The moral to the story below is if you are put into a “loan modification” your regular payments will not be applied, late fees will occur, your credit will be ruined because you are reported as NOT making your payments when in a modification, and once you sent in your trail payments, they deny you and foreclose.

The part that gets me the most is all those trial payments, even if you made 10 or more of them, are gone, not credited to your account.

From what I have seen, this happens in every single case…

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Bank Of America’s Christmas present: Foreclose Even Though Not A Payment Missed

By George Gombossy

In one of the more bizarre foreclosure cases, Bank of America is threatening to throw a West Hartford family out of their home even though the couple never missed a mortgage payment.

The largest bank in the United States earlier this month notified Shock Baitch and his wife Lisa (Friedman) Baitch that foreclosure action will start today – Christmas eve – unless the couple agrees to put their home up for a forced sale.


Because another unit of Bank of America erroneously reported to credit agencies that the family was seeking a loan modification, ruining their credit rating and as the result putting their mortgage into default.

All this is happening even though the bank – after admitting it erred and sent a letter of apology in September – handed this case to a special unit at Bank of America that is charged with dealing with severe customer issues. It promised  to notify the credit reporting agencies that the couple were not deadbeats, but were good credit risks.

“I have never seen a case like this,” said Manchester attorney Wendell Davis, whose office handles many foreclosures.

Before taking the case, Davis said he thoroughly checked Baitch’s records and found that all his and his wife’s allegations were accurate.

“They have never even been late on a mortgage payment,” said Davis this morning in an interview.

Davis, a member of the Ct Bar Association’s foreclosure committee, said he is preparing a lawsuit to protect his clients because it’s the only way to hold Bank Of America accountable for its actions.

Bank of America representatives have yet to respond to the last issue. As soon as they do I will update my column in (In full disclosure I own several hundred shares of BofA stock).

I have forwarded the documents in this case to Attorney General Richard Blumenthal’s office.

I guess what they are doing to his couple is not as bad as what Bank of America did in Florida where it seized a house which a Massachusetts couple had paid cash for. The bank removed belongings and changed the locks on the doors, according to a lawsuit the couple have filed in federal court.

Baitch’s story began about a year ago when he and his wife wanted to refinance their home in order to pay for improvements and to consolidate their debts. Baitch is a firefighter.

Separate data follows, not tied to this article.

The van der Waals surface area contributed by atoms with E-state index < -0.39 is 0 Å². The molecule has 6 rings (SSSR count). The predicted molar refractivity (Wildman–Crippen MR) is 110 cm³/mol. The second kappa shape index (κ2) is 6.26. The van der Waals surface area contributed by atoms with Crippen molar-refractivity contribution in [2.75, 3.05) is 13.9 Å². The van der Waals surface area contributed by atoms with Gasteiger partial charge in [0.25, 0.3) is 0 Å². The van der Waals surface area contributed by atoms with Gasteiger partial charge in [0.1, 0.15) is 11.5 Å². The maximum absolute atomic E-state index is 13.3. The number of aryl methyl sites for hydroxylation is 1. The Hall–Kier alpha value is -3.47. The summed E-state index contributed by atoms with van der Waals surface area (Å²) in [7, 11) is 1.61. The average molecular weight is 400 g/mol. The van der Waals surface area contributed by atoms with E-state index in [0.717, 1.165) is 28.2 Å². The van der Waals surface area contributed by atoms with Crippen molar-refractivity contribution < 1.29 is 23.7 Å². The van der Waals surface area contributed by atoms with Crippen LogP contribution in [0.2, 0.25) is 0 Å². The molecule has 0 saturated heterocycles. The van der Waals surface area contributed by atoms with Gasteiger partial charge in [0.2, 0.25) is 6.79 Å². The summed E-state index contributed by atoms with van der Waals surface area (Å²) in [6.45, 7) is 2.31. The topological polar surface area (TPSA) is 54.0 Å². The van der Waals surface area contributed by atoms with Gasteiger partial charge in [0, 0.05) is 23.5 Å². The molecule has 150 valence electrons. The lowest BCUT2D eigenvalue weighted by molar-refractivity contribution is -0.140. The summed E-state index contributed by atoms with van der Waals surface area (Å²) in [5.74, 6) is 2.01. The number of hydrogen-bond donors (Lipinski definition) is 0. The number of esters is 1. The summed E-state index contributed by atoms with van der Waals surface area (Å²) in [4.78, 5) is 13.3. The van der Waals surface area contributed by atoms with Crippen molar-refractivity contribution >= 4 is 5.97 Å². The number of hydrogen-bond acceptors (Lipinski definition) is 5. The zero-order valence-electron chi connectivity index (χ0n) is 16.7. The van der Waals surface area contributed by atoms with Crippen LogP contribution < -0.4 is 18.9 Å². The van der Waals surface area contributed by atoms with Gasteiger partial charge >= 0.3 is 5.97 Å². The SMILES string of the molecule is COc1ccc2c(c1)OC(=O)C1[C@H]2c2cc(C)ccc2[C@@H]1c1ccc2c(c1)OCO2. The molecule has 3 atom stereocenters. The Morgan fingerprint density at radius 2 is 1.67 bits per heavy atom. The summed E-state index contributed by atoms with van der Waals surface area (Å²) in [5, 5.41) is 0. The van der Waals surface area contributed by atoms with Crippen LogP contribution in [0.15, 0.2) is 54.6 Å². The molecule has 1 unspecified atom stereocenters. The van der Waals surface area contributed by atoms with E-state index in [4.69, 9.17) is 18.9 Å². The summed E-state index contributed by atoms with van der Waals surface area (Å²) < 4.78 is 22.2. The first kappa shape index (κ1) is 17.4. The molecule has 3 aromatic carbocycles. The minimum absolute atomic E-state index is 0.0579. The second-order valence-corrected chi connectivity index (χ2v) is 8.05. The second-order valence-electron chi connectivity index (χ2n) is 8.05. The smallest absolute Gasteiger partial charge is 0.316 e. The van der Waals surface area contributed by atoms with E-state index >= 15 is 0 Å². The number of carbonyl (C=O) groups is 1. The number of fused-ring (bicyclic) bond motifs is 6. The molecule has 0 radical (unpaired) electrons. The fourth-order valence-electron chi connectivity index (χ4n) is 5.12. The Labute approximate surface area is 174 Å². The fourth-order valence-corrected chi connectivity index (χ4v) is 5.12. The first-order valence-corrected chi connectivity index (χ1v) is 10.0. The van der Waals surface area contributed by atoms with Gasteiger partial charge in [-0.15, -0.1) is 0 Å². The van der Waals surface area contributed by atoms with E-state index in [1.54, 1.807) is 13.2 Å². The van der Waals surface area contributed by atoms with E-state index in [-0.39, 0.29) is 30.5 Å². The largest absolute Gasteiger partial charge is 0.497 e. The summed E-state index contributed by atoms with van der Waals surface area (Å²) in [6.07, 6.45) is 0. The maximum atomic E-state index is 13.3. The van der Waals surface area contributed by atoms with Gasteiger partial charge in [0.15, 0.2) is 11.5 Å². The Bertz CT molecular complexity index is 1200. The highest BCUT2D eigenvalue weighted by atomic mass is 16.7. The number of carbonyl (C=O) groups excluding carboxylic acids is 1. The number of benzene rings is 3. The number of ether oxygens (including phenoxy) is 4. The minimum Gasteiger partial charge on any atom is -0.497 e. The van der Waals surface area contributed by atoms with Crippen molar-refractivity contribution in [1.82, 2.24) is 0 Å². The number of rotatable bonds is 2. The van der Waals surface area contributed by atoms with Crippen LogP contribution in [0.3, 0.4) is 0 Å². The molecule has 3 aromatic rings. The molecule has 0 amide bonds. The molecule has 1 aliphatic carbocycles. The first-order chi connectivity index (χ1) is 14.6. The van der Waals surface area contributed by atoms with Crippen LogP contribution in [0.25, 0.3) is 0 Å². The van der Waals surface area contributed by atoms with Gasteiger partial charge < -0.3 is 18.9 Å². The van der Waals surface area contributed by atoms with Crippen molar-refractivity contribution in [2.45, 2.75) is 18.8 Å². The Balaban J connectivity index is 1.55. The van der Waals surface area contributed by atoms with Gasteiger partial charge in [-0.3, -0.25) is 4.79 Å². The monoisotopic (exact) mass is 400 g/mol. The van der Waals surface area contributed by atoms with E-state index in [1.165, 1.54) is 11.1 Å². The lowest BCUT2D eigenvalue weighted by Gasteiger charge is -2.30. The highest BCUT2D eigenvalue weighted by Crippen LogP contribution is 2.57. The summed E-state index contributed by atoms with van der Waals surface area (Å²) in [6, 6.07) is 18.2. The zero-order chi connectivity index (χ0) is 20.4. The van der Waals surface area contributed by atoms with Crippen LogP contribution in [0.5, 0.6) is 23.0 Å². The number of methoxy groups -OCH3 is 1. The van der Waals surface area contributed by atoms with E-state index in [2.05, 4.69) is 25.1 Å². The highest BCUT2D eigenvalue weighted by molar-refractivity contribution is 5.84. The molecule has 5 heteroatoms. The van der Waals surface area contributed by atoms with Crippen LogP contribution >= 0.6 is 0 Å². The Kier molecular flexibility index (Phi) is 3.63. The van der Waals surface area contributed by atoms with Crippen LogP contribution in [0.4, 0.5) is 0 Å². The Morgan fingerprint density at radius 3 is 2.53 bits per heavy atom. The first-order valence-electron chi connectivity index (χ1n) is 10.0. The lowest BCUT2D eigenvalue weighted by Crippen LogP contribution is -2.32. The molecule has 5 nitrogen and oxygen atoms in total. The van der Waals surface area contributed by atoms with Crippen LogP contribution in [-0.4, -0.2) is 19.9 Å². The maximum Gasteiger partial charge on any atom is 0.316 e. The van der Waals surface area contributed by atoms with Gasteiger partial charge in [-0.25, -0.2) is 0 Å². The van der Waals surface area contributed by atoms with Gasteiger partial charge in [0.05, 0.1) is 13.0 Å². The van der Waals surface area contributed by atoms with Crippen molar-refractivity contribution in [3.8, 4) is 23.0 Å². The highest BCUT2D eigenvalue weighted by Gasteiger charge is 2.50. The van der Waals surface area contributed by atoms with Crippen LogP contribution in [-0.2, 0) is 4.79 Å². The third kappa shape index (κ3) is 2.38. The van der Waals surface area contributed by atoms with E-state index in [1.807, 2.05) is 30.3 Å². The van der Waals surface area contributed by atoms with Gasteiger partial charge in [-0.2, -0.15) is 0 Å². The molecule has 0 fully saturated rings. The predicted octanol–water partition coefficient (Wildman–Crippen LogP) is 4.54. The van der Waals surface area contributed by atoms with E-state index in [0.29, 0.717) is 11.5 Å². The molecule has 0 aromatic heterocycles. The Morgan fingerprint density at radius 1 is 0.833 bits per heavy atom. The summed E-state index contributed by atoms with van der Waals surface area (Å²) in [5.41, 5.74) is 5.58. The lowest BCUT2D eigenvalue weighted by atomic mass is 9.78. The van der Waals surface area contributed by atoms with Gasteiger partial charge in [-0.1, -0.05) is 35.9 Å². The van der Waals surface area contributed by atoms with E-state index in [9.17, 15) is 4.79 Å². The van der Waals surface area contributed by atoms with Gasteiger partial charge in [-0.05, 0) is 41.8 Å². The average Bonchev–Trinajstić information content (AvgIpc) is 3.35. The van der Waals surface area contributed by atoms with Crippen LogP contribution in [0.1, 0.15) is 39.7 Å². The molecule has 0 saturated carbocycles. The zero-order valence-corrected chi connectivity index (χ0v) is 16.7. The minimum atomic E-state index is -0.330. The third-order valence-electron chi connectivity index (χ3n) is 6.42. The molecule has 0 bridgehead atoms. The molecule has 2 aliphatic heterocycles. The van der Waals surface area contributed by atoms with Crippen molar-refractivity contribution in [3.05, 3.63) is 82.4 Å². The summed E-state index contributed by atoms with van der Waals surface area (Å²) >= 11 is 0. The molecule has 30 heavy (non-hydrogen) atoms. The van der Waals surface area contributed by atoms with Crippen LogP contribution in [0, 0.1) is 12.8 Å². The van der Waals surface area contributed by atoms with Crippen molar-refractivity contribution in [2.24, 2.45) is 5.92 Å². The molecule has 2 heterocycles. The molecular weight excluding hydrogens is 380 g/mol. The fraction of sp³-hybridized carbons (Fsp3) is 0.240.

They spoke to a BofA loan specialist and asked for the cheapest refinance option. The loan specialist tentatively put them into the “Making Home Affordable program,” which unbeknownst to the couple would signal to the credit world that they were in financial straits.

When the couple received a package of papers to sign, they decided to go with a conventional mortgage because they did not want to have to add escrow costs and home insurance to their mortgage payments, not because they were aware of the ramifications on the loan program.

But it was too late. Shortly after that, in April, Baitch’s wife (whose name is on the mortgage) received a letter from BofA telling her that the credit limit on one of her credit cards was reduced to $18,800 from $30,000. The two weren’t worried because they had plenty of credit available on other credit cards. Baitch said he just figured that the bank was tightening everyone’s credit.

It was only after his wife started receiving notifications from other creditors that several of her other accounts were being closed that the couple discovered what had happened.

Their bank, Bank of America, had reported to credit bureaus that they were in a loan modification program. That was a red flag to many creditors, which either cut their lines of credit or placed their debts in the highest interest rate category – the Universal Default rate.

Baitch met several times with Bank of America managers who promised to correct the erroneous credit report, but were told it was too late to refinance her mortgage because their credit scores had been damaged.

“I begged them that they can’t do that in this case since they destroyed our credit scores,” Baitch told me. “Although they admitted to making the mistake, I was told they cannot change the underwriting rules. So, in a nutshell, the other creditors will not reinstate the old credit limits because they use the current credit reports, BofA will not help because they use the current credit reports, and my monthly minimum payments have more than doubled because of the Universal Default rate.”

Check out the rest here…